- Amounts excluded from any calculation of Passive Income can also be considered the amounts that derive from an NFFE’s regularly dealing with selling or exchanging property and forwarding contracts or similar financial instruments. Given that, excluded may be any item of income or gain derived from transactions entered into in the ordinary course of such dealer’s trade or business as such dealer and if such dealer deals with securities then the income derived from transactions entered into the ordinary course of such trade or business.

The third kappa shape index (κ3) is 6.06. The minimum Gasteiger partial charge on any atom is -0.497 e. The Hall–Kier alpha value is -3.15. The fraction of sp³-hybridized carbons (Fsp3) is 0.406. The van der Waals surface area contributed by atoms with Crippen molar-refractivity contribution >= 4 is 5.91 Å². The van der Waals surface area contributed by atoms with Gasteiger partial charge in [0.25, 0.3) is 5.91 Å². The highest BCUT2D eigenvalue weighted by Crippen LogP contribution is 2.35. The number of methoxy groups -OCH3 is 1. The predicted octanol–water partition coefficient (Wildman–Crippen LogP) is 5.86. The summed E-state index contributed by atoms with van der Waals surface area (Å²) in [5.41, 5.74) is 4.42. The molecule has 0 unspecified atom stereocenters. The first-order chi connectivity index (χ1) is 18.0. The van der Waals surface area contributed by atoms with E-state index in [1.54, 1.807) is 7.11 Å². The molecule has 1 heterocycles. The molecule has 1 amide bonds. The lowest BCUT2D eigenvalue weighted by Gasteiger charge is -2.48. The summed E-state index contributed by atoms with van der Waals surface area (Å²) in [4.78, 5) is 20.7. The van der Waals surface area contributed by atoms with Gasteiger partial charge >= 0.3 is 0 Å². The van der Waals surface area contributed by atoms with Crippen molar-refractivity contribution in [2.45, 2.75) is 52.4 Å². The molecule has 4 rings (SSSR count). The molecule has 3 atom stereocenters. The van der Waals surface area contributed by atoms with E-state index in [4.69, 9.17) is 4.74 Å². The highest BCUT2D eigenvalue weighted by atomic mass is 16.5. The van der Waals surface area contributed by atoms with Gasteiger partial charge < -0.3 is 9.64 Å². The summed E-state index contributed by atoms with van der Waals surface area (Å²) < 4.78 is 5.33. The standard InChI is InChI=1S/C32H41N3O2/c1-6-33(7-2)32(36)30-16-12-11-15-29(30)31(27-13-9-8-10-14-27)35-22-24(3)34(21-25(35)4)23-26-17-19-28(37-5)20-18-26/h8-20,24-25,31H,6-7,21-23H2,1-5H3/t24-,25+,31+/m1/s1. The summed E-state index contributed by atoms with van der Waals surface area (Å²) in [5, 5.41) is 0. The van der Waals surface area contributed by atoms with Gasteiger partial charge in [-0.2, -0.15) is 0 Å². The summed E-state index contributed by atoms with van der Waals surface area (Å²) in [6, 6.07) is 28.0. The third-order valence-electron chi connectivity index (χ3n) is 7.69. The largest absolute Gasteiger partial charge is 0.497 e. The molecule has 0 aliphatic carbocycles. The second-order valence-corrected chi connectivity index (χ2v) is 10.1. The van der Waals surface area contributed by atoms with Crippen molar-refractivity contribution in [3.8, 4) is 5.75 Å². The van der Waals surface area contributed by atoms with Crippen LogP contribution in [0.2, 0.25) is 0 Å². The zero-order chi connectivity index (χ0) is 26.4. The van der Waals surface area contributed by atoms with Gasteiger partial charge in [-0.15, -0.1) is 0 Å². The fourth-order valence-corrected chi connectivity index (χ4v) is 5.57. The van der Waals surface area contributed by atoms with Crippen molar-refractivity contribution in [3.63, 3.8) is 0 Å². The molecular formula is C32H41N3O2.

- In general terms, the Non-Financial Foreign Entities (“NFFE”) are entities excluded from the definition of Financial Institutions and are usually Trading Companies, Holding Companies or start-up Companies, non-financial entities liquidating from re-organisation, financing centers of non-financial groups or any other legal entity that is not a Financial Institution. NFFEs do not have FATCA reporting obligations towards Inland Revenue Department unless they are a client of a participating FFI or USFI. Under FATCA, NFFEs can be divided into Active and Passive, each to be recognisable based on certain criteria mentioned above.